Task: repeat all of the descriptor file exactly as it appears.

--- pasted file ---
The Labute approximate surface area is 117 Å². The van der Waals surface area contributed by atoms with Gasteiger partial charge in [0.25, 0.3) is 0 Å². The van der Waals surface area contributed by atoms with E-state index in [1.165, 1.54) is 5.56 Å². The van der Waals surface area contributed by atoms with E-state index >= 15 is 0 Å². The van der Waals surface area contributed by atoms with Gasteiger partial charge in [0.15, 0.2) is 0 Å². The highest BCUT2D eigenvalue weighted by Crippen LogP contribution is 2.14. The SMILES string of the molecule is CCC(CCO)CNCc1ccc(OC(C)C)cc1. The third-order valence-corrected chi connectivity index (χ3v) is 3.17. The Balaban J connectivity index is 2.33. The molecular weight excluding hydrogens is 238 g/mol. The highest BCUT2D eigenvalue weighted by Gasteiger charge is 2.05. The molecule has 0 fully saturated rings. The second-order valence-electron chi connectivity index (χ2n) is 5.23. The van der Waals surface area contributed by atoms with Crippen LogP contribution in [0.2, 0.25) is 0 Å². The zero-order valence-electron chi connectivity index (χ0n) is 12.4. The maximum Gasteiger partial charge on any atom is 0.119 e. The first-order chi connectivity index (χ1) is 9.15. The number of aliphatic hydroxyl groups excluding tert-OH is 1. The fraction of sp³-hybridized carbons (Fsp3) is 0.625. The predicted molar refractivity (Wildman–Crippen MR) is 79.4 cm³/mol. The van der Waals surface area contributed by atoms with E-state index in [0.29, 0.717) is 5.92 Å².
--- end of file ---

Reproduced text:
The Labute approximate surface area is 117 Å². The van der Waals surface area contributed by atoms with Gasteiger partial charge in [0.25, 0.3) is 0 Å². The van der Waals surface area contributed by atoms with E-state index in [1.165, 1.54) is 5.56 Å². The van der Waals surface area contributed by atoms with E-state index >= 15 is 0 Å². The van der Waals surface area contributed by atoms with Gasteiger partial charge in [0.15, 0.2) is 0 Å². The highest BCUT2D eigenvalue weighted by Crippen LogP contribution is 2.14. The SMILES string of the molecule is CCC(CCO)CNCc1ccc(OC(C)C)cc1. The third-order valence-corrected chi connectivity index (χ3v) is 3.17. The Balaban J connectivity index is 2.33. The molecular weight excluding hydrogens is 238 g/mol. The highest BCUT2D eigenvalue weighted by Gasteiger charge is 2.05. The molecule has 0 fully saturated rings. The second-order valence-electron chi connectivity index (χ2n) is 5.23. The van der Waals surface area contributed by atoms with Crippen LogP contribution in [0.2, 0.25) is 0 Å². The zero-order valence-electron chi connectivity index (χ0n) is 12.4. The maximum Gasteiger partial charge on any atom is 0.119 e. The first-order chi connectivity index (χ1) is 9.15. The number of aliphatic hydroxyl groups excluding tert-OH is 1. The fraction of sp³-hybridized carbons (Fsp3) is 0.625. The predicted molar refractivity (Wildman–Crippen MR) is 79.4 cm³/mol. The van der Waals surface area contributed by atoms with E-state index in [0.29, 0.717) is 5.92 Å².